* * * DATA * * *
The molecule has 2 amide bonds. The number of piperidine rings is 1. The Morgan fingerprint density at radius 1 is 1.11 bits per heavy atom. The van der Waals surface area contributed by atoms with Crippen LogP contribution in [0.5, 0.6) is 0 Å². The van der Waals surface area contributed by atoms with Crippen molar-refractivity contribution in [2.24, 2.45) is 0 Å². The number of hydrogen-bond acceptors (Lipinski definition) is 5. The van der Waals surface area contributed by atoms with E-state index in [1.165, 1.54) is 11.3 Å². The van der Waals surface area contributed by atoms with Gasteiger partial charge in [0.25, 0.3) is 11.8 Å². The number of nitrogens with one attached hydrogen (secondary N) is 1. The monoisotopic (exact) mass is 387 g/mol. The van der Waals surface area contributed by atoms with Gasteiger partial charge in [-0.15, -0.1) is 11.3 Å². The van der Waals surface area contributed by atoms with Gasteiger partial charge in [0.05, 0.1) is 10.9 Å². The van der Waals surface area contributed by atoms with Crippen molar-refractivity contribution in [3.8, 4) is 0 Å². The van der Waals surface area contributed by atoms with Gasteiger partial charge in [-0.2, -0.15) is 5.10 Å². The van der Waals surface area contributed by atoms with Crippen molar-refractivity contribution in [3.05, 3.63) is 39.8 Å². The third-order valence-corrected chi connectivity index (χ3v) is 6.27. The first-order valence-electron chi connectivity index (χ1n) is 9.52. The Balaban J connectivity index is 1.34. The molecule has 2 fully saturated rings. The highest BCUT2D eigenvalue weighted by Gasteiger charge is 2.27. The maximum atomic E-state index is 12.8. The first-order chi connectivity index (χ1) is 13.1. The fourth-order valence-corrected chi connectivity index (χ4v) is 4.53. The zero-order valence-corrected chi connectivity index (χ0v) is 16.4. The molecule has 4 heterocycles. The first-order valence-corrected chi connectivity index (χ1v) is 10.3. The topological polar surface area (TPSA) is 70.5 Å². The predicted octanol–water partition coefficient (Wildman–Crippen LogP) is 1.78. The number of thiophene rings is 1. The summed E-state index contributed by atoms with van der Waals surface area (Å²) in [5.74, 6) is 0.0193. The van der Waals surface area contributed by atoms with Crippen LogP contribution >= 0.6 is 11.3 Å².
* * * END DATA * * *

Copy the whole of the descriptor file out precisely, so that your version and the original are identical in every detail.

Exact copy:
The molecule has 2 amide bonds. The number of piperidine rings is 1. The Morgan fingerprint density at radius 1 is 1.11 bits per heavy atom. The van der Waals surface area contributed by atoms with Crippen LogP contribution in [0.5, 0.6) is 0 Å². The van der Waals surface area contributed by atoms with Crippen molar-refractivity contribution in [2.24, 2.45) is 0 Å². The number of hydrogen-bond acceptors (Lipinski definition) is 5. The van der Waals surface area contributed by atoms with E-state index in [1.165, 1.54) is 11.3 Å². The van der Waals surface area contributed by atoms with Gasteiger partial charge in [0.25, 0.3) is 11.8 Å². The number of nitrogens with one attached hydrogen (secondary N) is 1. The monoisotopic (exact) mass is 387 g/mol. The van der Waals surface area contributed by atoms with Gasteiger partial charge in [-0.15, -0.1) is 11.3 Å². The van der Waals surface area contributed by atoms with Gasteiger partial charge in [0.05, 0.1) is 10.9 Å². The van der Waals surface area contributed by atoms with Crippen molar-refractivity contribution in [3.8, 4) is 0 Å². The van der Waals surface area contributed by atoms with Gasteiger partial charge in [-0.2, -0.15) is 5.10 Å². The van der Waals surface area contributed by atoms with Crippen molar-refractivity contribution in [3.05, 3.63) is 39.8 Å². The third-order valence-corrected chi connectivity index (χ3v) is 6.27. The first-order valence-electron chi connectivity index (χ1n) is 9.52. The Balaban J connectivity index is 1.34. The molecule has 2 fully saturated rings. The highest BCUT2D eigenvalue weighted by Gasteiger charge is 2.27. The maximum atomic E-state index is 12.8. The first-order chi connectivity index (χ1) is 13.1. The fourth-order valence-corrected chi connectivity index (χ4v) is 4.53. The zero-order valence-corrected chi connectivity index (χ0v) is 16.4. The molecule has 4 heterocycles. The first-order valence-corrected chi connectivity index (χ1v) is 10.3. The topological polar surface area (TPSA) is 70.5 Å². The predicted octanol–water partition coefficient (Wildman–Crippen LogP) is 1.78. The number of thiophene rings is 1. The summed E-state index contributed by atoms with van der Waals surface area (Å²) in [5.74, 6) is 0.0193. The van der Waals surface area contributed by atoms with Crippen LogP contribution >= 0.6 is 11.3 Å².